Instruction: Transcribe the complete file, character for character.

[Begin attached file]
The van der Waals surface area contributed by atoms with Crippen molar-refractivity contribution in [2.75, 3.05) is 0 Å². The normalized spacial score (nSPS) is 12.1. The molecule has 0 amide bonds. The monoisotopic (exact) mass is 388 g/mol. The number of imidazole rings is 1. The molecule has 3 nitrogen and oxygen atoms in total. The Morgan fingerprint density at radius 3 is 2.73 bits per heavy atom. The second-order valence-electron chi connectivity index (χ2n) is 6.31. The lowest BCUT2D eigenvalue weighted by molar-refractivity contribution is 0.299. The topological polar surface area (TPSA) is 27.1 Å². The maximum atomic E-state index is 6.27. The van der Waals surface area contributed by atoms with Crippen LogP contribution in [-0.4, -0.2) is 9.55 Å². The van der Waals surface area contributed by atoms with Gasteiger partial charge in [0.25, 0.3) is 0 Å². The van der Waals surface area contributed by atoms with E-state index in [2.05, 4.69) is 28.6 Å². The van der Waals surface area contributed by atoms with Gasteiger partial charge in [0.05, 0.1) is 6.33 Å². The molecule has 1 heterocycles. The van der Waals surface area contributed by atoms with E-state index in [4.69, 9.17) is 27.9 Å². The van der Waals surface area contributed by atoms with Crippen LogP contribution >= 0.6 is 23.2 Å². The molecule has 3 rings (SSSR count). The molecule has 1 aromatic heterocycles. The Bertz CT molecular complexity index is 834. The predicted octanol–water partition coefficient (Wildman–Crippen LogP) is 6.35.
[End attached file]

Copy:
The van der Waals surface area contributed by atoms with Crippen molar-refractivity contribution in [2.75, 3.05) is 0 Å². The normalized spacial score (nSPS) is 12.1. The molecule has 0 amide bonds. The monoisotopic (exact) mass is 388 g/mol. The number of imidazole rings is 1. The molecule has 3 nitrogen and oxygen atoms in total. The Morgan fingerprint density at radius 3 is 2.73 bits per heavy atom. The second-order valence-electron chi connectivity index (χ2n) is 6.31. The lowest BCUT2D eigenvalue weighted by molar-refractivity contribution is 0.299. The topological polar surface area (TPSA) is 27.1 Å². The maximum atomic E-state index is 6.27. The van der Waals surface area contributed by atoms with Crippen LogP contribution in [-0.4, -0.2) is 9.55 Å². The van der Waals surface area contributed by atoms with Gasteiger partial charge in [0.25, 0.3) is 0 Å². The van der Waals surface area contributed by atoms with E-state index in [2.05, 4.69) is 28.6 Å². The van der Waals surface area contributed by atoms with Gasteiger partial charge in [0.05, 0.1) is 6.33 Å². The molecule has 1 heterocycles. The van der Waals surface area contributed by atoms with E-state index in [4.69, 9.17) is 27.9 Å². The van der Waals surface area contributed by atoms with Crippen LogP contribution >= 0.6 is 23.2 Å². The molecule has 3 rings (SSSR count). The molecule has 1 aromatic heterocycles. The Bertz CT molecular complexity index is 834. The predicted octanol–water partition coefficient (Wildman–Crippen LogP) is 6.35.